Kevin Drum seems here to be making the case for Federalism
Via Vox, here's a colorful map from Broadview Networks that helps illustrate one reason that policymaking in Congress often seems so disconnected from the real world. It's because policymakers tend to be pretty well-off folks living in a pretty well-off region that shelters them from the problems many of the rest of us encounter. If you live in Missouri, you might be annoyed [about a local problem]. But if you live in Washington DC or northern Virginia, guess what? [Your local situation is much better]! Virginia is ranked #1 in the nation, and DC is right behind it. So is it any wonder that this really doesn't seem like a pressing problem in Congress?
Wow, this seems like a great argument for Federalism, as well as a number of libertarian critiques of government in general. Good going, Kevin!
But then I realized he doesn't really believe this. Drum is as much a supporter as anyone on the Left of Federal mandates over local action (e.g. Common Core).
Further, I realized that he was essentially nuts. Because the issue he is lamenting is Internet speeds. Some people have faster Internet than others, and he is just so frustrated that Congress does not realize this. He actually seems to be hoping Congress will somehow intervene to equalize Internet speeds. I would love to know, in these people's minds, if there are any issues to trivial for Congress to wade into.
By the way, if Congress had stepped into Internet regulation, we would still probably be surfing at 1200 baud. After all, all that high speed Internet stuff might kill jobs at Hayes and US Robotics (makers of old telephone modems for those too young to remember). Look at how long it took to get a political/corporate consensus on HD TV standards. Ugh, we would probably all have that goofy French TV-computer solution the Left wanted to force on the United States 15 years or so ago.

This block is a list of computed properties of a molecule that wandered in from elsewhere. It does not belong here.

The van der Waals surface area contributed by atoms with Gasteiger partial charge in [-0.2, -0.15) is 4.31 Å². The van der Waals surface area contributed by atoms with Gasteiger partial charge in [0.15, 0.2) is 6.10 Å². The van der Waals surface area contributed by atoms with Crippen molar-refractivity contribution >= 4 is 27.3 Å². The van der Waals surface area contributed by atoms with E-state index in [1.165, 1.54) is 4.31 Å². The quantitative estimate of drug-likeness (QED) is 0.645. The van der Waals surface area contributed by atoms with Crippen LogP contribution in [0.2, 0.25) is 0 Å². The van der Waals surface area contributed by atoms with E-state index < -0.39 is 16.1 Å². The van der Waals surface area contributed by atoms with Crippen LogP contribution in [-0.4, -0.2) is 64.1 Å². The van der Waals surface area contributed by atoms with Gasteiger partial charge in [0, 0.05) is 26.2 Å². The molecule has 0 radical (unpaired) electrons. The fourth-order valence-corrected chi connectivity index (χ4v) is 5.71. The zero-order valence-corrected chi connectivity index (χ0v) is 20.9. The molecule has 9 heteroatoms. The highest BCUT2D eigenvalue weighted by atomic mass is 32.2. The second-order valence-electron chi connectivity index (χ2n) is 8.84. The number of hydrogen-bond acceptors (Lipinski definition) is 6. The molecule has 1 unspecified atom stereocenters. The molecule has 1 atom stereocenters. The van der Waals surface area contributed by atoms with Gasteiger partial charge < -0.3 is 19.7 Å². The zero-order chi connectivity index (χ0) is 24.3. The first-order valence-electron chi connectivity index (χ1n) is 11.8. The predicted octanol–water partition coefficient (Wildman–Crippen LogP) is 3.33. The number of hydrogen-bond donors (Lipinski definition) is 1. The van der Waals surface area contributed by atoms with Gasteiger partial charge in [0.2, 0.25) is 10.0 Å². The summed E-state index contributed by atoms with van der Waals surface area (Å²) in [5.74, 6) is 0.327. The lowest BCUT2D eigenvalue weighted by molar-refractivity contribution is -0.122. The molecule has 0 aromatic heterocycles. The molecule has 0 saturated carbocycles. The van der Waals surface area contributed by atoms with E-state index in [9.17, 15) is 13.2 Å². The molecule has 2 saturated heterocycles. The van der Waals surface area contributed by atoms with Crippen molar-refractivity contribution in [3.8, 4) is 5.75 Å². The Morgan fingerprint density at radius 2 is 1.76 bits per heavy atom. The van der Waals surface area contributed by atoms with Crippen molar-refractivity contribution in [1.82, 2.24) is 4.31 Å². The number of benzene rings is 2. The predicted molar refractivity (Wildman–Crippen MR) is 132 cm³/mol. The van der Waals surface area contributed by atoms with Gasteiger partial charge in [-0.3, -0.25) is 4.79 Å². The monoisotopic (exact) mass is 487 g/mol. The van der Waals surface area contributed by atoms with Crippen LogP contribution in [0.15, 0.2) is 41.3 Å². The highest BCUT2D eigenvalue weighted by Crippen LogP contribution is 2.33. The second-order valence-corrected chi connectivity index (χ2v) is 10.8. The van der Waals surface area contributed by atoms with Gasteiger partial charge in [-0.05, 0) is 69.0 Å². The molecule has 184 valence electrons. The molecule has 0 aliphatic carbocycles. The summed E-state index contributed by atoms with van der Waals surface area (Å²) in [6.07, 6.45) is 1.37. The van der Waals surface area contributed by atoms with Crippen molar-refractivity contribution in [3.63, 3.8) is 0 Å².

Postscript: The UN ITU spent a lot of time driving phone manufacturers to using micro-USB in a bid at government-led standardization. The only problem is that micro-USB sucks. It is ubiquitous, which is nice, but from a form and function standpoint is far harder to use and plug in than Apple's lightning connector, which is much easier to insert, less prone to damage, and can be inserted in either direction. Perhaps young people with better eyes do not notice but I spend a lot of time jamming micro usb cables in the wrong way. I hate having to put on my glasses just to plug in my phone, which is why I like my Nexus 5 with wireless charging.